A Family first published by EyeforFilm at Tallinn Black Nights Film Festival 2019
To watch Jayden Stevens’ feature debut, you would never know where the director comes from. For like Ariel Kleiman’s Partisan (2015) and Steven Kastrissios’ Bloodlands (2017), A Family is an Australian film unfolding in Eastern Europe – in this case Ukraine, with a cast of Ukrainian non-professional actors all speaking in their native tongue.
Co-written by director Stevens and his DP Tom Swinburn, the film follows the attempts of earnest, humourless Emerson (Pavlo Lehenkyi) to create around him the image of the perfect family – something that he does by hiring locals to perform the parts of his mother, father, sister, brother and uncle, in order to make home videos of banal, and banally scripted, happy family gatherings in his drab, barely furnished home. Yet in the part of Emerson’s younger sister Ericka (Liudmyla Zamidra), Olga keeps going off script with her own idiosyncrasies and aspirations, as she seeks in Emerson a father figure to replace the long-absent husband of her mother Christina (Tetiana Kosianchuk).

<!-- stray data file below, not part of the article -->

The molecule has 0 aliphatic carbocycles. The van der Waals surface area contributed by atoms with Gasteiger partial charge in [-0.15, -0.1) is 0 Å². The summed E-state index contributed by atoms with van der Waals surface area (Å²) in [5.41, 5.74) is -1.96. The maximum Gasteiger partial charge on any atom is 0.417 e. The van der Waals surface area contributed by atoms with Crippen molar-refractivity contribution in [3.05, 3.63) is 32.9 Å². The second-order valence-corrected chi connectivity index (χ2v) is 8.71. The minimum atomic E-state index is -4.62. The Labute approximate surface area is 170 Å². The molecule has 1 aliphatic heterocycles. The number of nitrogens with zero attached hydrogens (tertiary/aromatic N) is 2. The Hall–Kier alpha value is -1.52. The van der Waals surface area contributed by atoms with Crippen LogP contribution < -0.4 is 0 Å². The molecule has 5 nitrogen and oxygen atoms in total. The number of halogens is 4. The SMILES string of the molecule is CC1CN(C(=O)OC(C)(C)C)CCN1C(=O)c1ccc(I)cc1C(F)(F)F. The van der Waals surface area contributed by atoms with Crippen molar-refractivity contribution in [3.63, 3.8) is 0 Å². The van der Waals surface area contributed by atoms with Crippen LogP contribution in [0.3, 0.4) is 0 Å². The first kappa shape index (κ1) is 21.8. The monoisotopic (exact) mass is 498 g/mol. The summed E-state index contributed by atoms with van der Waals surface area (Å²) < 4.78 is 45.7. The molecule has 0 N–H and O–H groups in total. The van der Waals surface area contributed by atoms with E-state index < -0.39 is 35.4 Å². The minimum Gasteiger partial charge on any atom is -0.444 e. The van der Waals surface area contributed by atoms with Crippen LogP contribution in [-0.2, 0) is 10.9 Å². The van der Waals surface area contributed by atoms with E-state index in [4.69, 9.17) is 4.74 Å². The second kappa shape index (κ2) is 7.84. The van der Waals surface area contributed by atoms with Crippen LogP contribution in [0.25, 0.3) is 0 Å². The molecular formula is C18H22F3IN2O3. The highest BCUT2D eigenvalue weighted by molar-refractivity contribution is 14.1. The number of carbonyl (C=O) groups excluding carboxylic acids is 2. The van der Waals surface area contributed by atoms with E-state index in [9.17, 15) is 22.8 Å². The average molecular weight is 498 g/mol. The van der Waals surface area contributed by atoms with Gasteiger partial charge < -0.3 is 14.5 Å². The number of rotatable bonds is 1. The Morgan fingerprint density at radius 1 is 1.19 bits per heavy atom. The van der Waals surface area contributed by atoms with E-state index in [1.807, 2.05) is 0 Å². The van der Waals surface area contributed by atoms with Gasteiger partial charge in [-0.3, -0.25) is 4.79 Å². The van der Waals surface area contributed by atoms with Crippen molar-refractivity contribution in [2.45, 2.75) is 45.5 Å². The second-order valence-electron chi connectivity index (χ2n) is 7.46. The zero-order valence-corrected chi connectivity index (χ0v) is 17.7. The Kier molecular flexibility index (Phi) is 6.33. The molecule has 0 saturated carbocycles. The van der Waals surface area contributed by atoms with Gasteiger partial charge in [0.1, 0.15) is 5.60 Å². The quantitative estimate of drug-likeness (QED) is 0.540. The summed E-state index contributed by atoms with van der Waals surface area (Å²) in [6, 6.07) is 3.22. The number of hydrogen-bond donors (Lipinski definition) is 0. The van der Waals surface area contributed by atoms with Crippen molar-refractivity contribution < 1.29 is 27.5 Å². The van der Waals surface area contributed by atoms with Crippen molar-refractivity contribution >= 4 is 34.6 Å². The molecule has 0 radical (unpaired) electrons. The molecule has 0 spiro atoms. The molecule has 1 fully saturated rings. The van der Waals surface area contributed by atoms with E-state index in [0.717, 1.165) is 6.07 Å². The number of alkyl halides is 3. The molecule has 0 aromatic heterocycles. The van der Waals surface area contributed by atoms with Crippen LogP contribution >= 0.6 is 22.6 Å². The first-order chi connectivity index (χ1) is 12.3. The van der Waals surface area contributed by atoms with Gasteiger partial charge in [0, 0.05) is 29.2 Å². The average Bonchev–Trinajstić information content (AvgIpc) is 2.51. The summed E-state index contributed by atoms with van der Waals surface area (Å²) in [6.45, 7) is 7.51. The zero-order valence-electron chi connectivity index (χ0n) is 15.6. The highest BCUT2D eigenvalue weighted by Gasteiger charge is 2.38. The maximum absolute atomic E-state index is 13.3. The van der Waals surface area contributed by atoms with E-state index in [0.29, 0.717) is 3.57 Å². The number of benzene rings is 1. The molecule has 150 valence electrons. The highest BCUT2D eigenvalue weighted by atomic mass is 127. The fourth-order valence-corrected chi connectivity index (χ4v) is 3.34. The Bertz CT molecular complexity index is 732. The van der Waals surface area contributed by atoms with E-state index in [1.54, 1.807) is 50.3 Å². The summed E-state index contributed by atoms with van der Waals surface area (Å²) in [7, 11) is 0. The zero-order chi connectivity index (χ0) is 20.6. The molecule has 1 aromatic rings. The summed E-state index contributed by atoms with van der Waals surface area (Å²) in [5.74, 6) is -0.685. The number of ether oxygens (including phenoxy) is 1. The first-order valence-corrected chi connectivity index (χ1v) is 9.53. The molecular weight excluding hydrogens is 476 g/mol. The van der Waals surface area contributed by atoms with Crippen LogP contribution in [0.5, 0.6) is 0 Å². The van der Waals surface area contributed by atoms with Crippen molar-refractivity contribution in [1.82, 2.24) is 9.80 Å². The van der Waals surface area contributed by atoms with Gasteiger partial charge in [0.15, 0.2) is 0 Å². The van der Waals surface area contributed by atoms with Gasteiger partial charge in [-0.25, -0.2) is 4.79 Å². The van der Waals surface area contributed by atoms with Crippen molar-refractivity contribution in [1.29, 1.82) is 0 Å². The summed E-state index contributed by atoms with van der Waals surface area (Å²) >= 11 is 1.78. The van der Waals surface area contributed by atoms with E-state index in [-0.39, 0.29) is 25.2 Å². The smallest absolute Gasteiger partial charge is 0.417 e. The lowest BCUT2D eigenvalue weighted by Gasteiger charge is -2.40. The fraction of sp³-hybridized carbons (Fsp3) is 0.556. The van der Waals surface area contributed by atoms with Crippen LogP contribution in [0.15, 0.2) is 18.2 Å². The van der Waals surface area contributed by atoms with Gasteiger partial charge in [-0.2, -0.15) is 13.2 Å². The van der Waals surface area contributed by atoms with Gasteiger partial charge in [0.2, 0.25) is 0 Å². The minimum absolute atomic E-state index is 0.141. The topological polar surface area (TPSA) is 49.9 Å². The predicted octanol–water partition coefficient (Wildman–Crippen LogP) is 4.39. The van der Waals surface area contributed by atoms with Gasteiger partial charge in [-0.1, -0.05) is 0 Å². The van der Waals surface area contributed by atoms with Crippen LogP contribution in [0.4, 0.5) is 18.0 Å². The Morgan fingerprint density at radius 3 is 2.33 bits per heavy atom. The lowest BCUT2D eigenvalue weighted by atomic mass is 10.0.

In this, Stevens brings a surreal spin to the most mundane of family get-togethers, as he exposes the rôles that we all play and the burdens that we all bring to any domestic scenario, and suggests that none of us can ever have a full bird’s-eye perspective on the labyrinths in which we trap ourselves as we form complex human interrelationships – some inherited, some improvised – throughout our lives.
Unfolding in spaces shared with Atom Egoyan, Yorgos Lanthimos, Aki Kaurismäki and Charlie Kaufman, A Family nonetheless finds an unsettling absurdity that is all its own. Funny, bleak and profound, and full of deliriously deadpan lines (“You should not blame a fruit dessert for your form”), it casts its director as a far more assured wrangler of ensembles and ideas than the unimaginative, emotionally constipated Emerson could ever be. Cannot wait to see what Stevens does next.
© Anton Bitel